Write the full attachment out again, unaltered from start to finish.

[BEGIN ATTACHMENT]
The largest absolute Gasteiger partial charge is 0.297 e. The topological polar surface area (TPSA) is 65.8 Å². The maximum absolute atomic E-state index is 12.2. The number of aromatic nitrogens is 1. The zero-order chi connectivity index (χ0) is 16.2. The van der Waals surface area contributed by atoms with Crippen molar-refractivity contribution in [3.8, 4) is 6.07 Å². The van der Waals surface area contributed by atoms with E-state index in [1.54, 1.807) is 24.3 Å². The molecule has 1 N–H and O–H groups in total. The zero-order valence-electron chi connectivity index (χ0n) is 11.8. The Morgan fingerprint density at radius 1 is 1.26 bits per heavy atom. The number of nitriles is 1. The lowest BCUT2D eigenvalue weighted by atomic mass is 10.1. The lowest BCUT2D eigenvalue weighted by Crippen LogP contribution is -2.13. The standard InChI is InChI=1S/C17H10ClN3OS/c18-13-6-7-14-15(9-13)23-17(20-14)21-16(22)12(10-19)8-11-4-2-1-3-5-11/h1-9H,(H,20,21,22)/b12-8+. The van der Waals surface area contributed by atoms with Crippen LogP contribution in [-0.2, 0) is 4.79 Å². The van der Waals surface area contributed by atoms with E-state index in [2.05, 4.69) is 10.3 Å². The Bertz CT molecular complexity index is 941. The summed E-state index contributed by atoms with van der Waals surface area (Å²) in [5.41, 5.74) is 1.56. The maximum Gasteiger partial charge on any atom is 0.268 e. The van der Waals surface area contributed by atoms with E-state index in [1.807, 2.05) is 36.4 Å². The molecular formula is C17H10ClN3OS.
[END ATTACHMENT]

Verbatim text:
The largest absolute Gasteiger partial charge is 0.297 e. The topological polar surface area (TPSA) is 65.8 Å². The maximum absolute atomic E-state index is 12.2. The number of aromatic nitrogens is 1. The zero-order chi connectivity index (χ0) is 16.2. The van der Waals surface area contributed by atoms with Crippen molar-refractivity contribution in [3.8, 4) is 6.07 Å². The van der Waals surface area contributed by atoms with E-state index in [1.54, 1.807) is 24.3 Å². The molecule has 1 N–H and O–H groups in total. The zero-order valence-electron chi connectivity index (χ0n) is 11.8. The Morgan fingerprint density at radius 1 is 1.26 bits per heavy atom. The number of nitriles is 1. The lowest BCUT2D eigenvalue weighted by atomic mass is 10.1. The lowest BCUT2D eigenvalue weighted by Crippen LogP contribution is -2.13. The standard InChI is InChI=1S/C17H10ClN3OS/c18-13-6-7-14-15(9-13)23-17(20-14)21-16(22)12(10-19)8-11-4-2-1-3-5-11/h1-9H,(H,20,21,22)/b12-8+. The van der Waals surface area contributed by atoms with Crippen LogP contribution in [-0.2, 0) is 4.79 Å². The van der Waals surface area contributed by atoms with E-state index in [2.05, 4.69) is 10.3 Å². The Bertz CT molecular complexity index is 941. The summed E-state index contributed by atoms with van der Waals surface area (Å²) in [5.41, 5.74) is 1.56. The maximum Gasteiger partial charge on any atom is 0.268 e. The van der Waals surface area contributed by atoms with E-state index in [1.807, 2.05) is 36.4 Å². The molecular formula is C17H10ClN3OS.